The BANK FOR INTERNATIONAL SETTLEMENTS (BIS) is an international
financial institution owned by central banks which "fosters
international monetary and financial cooperation and serves as a bank
for central banks". The BIS carries out its work through its
meetings, programmes and through the
* 1 History
* 2 Organization of central banks
* 2.1 Regulates capital adequacy * 2.2 Encourages reserve transparency
* 3 Goal: monetary and financial stability * 4 Role in banking supervision * 5 Financial results * 6 Members
* 7 Leadership
* 7.1 Chairman of the board and president
* 7.2 Vice-chairman
* 7.3 General managers
Board of directors
* 8 Red Books * 9 See also * 10 References * 11 External links
BIS main building in Basel,
The BIS was established in 1930 by an intergovernmental agreement
between Germany, Belgium, France, the United Kingdom, Italy, Japan,
The BIS was originally intended to facilitate reparations imposed on
The BIS’s original task of facilitating World War I reparation
payments quickly became obsolete. Reparation payments were first
suspended (Hoover moratorium, June 1931) and then abolished altogether
(Lausanne Agreement, July 1932). Instead, the BIS focused on its
second statutory task, i.e. fostering the cooperation between its
member central banks. It acted as a meeting forum for central banks
and provided banking facilities to them. For instance, in the late
1930s, the BIS was instrumental in helping continental European
central banks shipping out part of their gold reserves to London and
New York. At the same time, the BIS fell under the spell of the
appeasement illusion. The most notorious incident in this context was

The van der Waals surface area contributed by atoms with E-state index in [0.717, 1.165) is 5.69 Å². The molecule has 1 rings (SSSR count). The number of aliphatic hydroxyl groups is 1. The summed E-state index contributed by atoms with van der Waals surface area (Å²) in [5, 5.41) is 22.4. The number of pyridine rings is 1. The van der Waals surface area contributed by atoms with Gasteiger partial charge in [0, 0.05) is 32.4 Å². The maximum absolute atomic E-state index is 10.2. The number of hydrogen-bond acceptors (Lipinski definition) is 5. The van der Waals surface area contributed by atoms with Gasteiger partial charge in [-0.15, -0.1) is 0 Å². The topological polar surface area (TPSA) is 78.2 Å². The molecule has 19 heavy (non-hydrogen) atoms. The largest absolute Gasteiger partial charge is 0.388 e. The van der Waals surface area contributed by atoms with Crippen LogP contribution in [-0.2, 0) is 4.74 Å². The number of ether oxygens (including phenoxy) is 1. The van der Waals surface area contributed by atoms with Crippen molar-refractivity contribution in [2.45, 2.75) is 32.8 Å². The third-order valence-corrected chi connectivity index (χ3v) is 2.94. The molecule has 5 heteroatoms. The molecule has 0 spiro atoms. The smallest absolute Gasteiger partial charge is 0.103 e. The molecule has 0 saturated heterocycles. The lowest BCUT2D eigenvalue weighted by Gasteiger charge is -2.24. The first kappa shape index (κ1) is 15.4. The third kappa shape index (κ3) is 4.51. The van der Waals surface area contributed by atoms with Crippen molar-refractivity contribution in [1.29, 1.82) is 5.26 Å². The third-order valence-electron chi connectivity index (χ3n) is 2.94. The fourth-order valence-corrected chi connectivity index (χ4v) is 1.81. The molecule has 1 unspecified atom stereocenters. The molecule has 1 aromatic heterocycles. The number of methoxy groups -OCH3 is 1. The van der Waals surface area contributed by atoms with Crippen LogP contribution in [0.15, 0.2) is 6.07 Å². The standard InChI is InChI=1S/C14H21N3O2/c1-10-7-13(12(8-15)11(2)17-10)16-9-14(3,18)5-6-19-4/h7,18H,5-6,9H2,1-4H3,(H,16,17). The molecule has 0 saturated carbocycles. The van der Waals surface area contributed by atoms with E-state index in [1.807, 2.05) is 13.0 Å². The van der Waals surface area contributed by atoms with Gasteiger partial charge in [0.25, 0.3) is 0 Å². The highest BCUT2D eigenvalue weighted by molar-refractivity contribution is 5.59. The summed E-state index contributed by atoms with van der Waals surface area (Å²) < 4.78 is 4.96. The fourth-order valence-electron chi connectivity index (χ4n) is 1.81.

the transfer of 23 tons of gold held by the BIS in London on behalf of
the Czechoslovakian national bank to the German
At the outbreak of the Second World War in September 1939, the BIS
Board of Directors – on which the main European central banks were
represented – decided that the Bank should remain open, but that,
for the duration of hostilities, no meetings of the Board of Directors
were to take place and that the Bank should maintain a neutral stance
in the conduct of its business. However, as the war dragged on
evidence mounted that the BIS conducted operations that were helpful
to the Germans. Also, throughout the war, the BIS accepted gold from
Bretton Woods Conference
Fearing that the BIS would be dissolved, Keynes went to Morgenthau hoping to prevent the dissolution, or have it postponed, but the next day the dissolution of the BIS was approved. However, the liquidation of the bank was never actually undertaken. In April 1945, the new U.S. president Harry S. Truman and the British government suspended the dissolution, and the decision to liquidate the BIS was officially reversed in 1948.
After the Second World War, the BIS retained an outspoken European
focus. It acted as Agent for the European Payments Union (EPU,
1950–58), an intra-European clearing arrangement designed to help
the European countries in restoring currency convertibility and free,
multilateral trade. During the 1960s – the heyday of the Bretton
Woods fixed exchange rate system – the BIS once again became the
locus for transatlantic monetary cooperation. It coordinated the
central banks’ Gold Pool and a number of currency support operations
(e.g. Sterling Group Arrangements of 1966 and 1968). The Group of Ten
(G10) , including the main European economies, Canada,
With the end of the Bretton Woods system (1971–73) and the
transition to floating exchange rates, financial stability issues came
to the fore. The collapse of internationally active banks, such as
Bankhaus Herstatt (1974), highlighted the need for improved banking
supervision at an international level. The G10 Governors created the
From 1964 until 1993, the BIS provided the secretariat for the
Committee of Governors of the Central Banks of the Member States of
the European Community (Committee of Governors). This Committee had
been created by European Council decision to improve monetary
cooperation among the EC central banks. Likewise, the BIS in 1988-89
hosted most of the meetings of the Delors Committee (Committee for the
Study of Economic and Monetary Union), which produced a blueprint for
monetary unification subsequently adopted in the Maastricht Treaty